TRUTH: I really dislike the modern positive psychology movement. Here. I’ll say it : positive thinking doesn’t make you a better person! <ducks for cover>
Making sure we only “think positive thoughts” or “feel high vibration feelings” diminishes the fertile ground of our dark places and – in my opinion – create shame around perfectly and beautifully human experience. And MAN, there’s such beautiful growth available from the “compost pile.”
… but it’s sometimes easy to get stuck in our own sh*t, spinning our wheels and not leaving the places that are supposed to create a great change in our lives or days. Enter: Hardwiring Happiness, a really beautiful intersection between neuroscience and the practice of mindfulness — gentle enough to speak to those seeking a heartfelt path, and with enough hard data to communicate its importance to those motivated by scientific fact.
Dr. Rick Hanson, Ph.D., is a clinical psychologist who has written five books, multiple articles, and delivered many speeches about “…the essential inner skills of personal well-being, psychological growth, and contemplative practice” according to his web site and this TEDx Talk. His writing incorporates brain science to help explain the reasons we do the things we do and the practice of mindfulness to create grace around our humanity.
Hardwiring Happiness begins with explaining our natural bias toward negativity – how we’re wired to look for bad/dangerous things in order to survive – and ways to train your brain to see and remember to orient toward the positive, beautiful things that happy every day!
Instead of shaming negative thoughts or experiences, it shows you how to help reduce the emphasis you place on, or weight you give to them by prioritizing all the good things you have in your life.
You have so much awesome stuff going on all around you all the time! We all do! We just – because evolution and human nature – tend to take them for granted. Or, worse, presume they’re just flukes and we don’t deserve them.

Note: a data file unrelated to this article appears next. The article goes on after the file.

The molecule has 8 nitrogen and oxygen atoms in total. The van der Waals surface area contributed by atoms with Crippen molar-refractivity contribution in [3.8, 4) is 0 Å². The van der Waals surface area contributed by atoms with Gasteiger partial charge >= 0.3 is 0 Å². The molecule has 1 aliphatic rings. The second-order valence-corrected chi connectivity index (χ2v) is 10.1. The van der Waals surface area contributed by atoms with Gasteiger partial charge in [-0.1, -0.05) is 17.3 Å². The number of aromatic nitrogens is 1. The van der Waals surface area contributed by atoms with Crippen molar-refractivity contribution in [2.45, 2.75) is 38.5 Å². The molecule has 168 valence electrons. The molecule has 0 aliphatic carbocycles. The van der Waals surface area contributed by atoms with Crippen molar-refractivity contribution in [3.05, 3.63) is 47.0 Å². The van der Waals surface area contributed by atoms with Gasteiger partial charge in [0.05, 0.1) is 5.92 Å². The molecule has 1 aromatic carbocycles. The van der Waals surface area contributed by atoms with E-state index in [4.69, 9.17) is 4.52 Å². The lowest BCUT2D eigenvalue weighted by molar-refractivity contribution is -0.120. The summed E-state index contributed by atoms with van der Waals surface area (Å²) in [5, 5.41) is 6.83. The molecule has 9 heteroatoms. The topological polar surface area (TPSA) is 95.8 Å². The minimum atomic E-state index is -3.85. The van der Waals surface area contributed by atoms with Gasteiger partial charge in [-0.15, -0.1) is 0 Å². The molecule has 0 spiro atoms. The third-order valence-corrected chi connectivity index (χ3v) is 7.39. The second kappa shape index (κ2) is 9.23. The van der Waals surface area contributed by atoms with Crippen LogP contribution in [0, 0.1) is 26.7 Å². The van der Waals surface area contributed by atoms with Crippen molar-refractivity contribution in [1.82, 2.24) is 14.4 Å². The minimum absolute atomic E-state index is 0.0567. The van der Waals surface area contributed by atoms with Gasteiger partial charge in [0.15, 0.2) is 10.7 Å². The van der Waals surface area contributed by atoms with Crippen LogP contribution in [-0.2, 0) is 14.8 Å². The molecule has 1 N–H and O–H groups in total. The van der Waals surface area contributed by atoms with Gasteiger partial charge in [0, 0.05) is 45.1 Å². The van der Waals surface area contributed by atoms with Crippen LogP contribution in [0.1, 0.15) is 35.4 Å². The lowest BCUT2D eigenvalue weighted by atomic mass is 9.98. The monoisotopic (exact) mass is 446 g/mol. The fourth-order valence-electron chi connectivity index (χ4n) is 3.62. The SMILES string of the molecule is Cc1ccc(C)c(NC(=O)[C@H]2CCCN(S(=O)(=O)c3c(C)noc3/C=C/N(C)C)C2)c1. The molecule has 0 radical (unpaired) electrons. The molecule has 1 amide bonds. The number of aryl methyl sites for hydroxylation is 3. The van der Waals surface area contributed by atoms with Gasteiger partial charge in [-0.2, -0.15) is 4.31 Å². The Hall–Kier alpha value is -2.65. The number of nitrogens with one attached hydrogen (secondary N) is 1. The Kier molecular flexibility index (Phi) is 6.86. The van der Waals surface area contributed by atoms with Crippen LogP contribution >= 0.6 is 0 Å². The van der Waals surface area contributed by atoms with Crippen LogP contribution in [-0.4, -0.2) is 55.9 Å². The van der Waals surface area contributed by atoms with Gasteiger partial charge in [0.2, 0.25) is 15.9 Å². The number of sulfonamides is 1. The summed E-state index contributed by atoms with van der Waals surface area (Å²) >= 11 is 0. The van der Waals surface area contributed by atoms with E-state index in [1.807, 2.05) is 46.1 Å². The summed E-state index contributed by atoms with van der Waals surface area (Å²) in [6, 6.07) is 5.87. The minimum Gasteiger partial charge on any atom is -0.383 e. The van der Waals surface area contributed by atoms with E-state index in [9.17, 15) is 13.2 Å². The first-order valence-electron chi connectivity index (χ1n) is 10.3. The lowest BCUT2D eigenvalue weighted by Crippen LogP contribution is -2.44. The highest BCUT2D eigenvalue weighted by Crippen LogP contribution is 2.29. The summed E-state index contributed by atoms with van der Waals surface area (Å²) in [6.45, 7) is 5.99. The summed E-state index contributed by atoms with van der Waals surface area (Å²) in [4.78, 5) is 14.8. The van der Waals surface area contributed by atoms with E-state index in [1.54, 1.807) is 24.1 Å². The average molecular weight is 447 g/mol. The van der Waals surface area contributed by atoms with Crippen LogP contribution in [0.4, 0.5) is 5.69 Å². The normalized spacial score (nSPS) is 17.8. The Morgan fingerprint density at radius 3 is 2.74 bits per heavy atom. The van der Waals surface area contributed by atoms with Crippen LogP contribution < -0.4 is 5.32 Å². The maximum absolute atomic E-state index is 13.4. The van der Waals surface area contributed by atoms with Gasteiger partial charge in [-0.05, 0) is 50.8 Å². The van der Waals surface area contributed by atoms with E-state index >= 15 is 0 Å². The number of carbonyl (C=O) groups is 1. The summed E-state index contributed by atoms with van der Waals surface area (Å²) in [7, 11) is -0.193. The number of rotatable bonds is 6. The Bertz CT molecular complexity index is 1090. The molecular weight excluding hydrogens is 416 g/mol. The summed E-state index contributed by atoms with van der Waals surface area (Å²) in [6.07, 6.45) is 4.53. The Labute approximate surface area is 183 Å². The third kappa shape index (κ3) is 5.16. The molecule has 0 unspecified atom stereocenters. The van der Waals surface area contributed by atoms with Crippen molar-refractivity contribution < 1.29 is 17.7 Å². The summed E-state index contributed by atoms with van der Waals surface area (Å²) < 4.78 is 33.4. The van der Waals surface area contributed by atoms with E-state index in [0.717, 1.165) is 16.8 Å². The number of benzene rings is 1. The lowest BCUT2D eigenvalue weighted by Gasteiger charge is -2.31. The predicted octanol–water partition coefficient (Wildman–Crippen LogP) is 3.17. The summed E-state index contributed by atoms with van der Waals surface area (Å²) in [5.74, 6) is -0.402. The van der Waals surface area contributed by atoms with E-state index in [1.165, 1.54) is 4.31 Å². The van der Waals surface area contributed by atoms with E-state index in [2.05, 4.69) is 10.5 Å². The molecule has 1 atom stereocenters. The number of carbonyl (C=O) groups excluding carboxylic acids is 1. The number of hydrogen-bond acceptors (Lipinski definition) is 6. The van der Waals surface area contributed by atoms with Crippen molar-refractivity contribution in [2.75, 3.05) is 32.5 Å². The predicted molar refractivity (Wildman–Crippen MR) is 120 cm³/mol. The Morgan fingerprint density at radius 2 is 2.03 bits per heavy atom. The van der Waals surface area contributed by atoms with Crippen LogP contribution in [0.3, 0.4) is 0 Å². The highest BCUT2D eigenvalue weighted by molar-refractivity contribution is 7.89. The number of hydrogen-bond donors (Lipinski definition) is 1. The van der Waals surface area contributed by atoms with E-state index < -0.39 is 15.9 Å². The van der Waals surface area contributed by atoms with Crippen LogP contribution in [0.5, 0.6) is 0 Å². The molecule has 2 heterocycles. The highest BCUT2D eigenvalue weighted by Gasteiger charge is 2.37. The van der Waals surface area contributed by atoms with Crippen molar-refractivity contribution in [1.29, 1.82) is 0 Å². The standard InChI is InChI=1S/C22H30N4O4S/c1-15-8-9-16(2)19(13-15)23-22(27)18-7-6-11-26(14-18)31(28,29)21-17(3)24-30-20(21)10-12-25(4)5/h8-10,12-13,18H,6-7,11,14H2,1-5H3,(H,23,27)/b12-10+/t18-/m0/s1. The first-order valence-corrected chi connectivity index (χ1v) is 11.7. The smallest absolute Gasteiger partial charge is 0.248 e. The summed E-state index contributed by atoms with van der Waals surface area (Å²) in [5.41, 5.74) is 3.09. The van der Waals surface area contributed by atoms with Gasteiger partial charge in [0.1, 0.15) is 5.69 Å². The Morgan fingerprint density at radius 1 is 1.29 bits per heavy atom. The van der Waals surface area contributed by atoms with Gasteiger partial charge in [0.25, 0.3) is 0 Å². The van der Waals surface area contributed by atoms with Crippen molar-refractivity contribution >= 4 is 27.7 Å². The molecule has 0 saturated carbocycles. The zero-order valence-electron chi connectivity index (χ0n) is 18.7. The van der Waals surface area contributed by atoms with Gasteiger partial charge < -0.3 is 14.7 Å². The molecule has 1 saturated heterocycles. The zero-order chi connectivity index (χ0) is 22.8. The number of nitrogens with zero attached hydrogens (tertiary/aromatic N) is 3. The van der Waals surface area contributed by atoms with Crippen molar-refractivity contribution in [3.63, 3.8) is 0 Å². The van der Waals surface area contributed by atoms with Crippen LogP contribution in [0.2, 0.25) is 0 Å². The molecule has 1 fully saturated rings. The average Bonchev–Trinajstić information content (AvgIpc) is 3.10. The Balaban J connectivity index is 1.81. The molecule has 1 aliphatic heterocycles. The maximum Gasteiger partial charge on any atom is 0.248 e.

Rick coined the phrase “sad amygdala,” writing and speaking about it in many of his other works. The amygdala functions as the “fear and aggression center” of the brain. A very old part of the brain, it kept us safe during a time when negative things (threats) could kill us. But most of us are fortunate enough to walk around, safe from the threat of things like tigers starvation.
Dr. Hanson’s theory: your brain is be hardwired for survival/threat and that you can often react much more strongly to “bad” things than is really necessary. He says, though that, with mindful practice, you can re-wire your brains to seek out positivity (or happiness), driving optimism, motivation, and ambition, naturally leading to more positive thoughts and feelings!
Try this: for the next three days, each time you experience something positive (laughter, a good cup of coffee, your dog snuggling up to you) take TWELVE SECONDS to roll around in that experience. Feel it with as many senses as possible!
Or, at the end of every day, think about all of the good things in your life, choose one, write it down, and put it in the box. You’re consciously acknowledging that you do have good things in your life and training your brain to acknowledge them as well. (Then – when you have a totally awful day – go pull one or ten things out of the box and re-live them!)
Unpleasant things happen. Sh*t Happens. And happiness is something to which we all aspire at a deep, human level. We mistake “losing weight” or “making more money” or “accomplishing that task” for the state of happiness itself and mistake the lack of those things for a sad, scary life. This book reminds me over and over again that happiness is available ALL of the time, without the strain and fear-based striving we think is necessary to achieve it.